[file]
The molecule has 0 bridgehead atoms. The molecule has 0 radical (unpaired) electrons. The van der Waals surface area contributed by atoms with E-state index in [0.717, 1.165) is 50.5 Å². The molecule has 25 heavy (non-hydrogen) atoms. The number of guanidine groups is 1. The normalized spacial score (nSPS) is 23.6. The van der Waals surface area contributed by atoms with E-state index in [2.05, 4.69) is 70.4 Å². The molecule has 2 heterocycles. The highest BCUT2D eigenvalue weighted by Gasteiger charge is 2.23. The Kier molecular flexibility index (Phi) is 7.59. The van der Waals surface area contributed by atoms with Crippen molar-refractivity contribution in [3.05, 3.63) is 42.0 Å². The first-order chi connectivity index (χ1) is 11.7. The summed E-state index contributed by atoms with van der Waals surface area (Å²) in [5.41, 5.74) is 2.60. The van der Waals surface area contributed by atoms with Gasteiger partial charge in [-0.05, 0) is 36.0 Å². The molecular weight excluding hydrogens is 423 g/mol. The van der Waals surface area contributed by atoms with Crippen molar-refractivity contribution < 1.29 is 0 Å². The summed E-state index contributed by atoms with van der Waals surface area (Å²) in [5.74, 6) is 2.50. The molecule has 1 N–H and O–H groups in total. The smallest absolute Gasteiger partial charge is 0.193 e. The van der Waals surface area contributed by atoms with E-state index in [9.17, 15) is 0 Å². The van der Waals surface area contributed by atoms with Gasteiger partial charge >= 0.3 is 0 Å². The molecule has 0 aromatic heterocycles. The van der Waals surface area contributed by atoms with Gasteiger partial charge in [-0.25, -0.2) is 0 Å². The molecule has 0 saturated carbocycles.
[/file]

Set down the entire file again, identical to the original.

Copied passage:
The molecule has 0 bridgehead atoms. The molecule has 0 radical (unpaired) electrons. The van der Waals surface area contributed by atoms with E-state index in [0.717, 1.165) is 50.5 Å². The molecule has 25 heavy (non-hydrogen) atoms. The number of guanidine groups is 1. The normalized spacial score (nSPS) is 23.6. The van der Waals surface area contributed by atoms with E-state index in [2.05, 4.69) is 70.4 Å². The molecule has 2 heterocycles. The highest BCUT2D eigenvalue weighted by Gasteiger charge is 2.23. The Kier molecular flexibility index (Phi) is 7.59. The van der Waals surface area contributed by atoms with Crippen molar-refractivity contribution in [3.05, 3.63) is 42.0 Å². The first-order chi connectivity index (χ1) is 11.7. The summed E-state index contributed by atoms with van der Waals surface area (Å²) in [5.41, 5.74) is 2.60. The van der Waals surface area contributed by atoms with Gasteiger partial charge in [-0.05, 0) is 36.0 Å². The molecular weight excluding hydrogens is 423 g/mol. The van der Waals surface area contributed by atoms with Crippen molar-refractivity contribution < 1.29 is 0 Å². The summed E-state index contributed by atoms with van der Waals surface area (Å²) in [5.74, 6) is 2.50. The molecule has 1 N–H and O–H groups in total. The smallest absolute Gasteiger partial charge is 0.193 e. The van der Waals surface area contributed by atoms with E-state index in [9.17, 15) is 0 Å². The van der Waals surface area contributed by atoms with Gasteiger partial charge >= 0.3 is 0 Å². The molecule has 0 aromatic heterocycles. The van der Waals surface area contributed by atoms with Gasteiger partial charge in [-0.25, -0.2) is 0 Å². The molecule has 0 saturated carbocycles.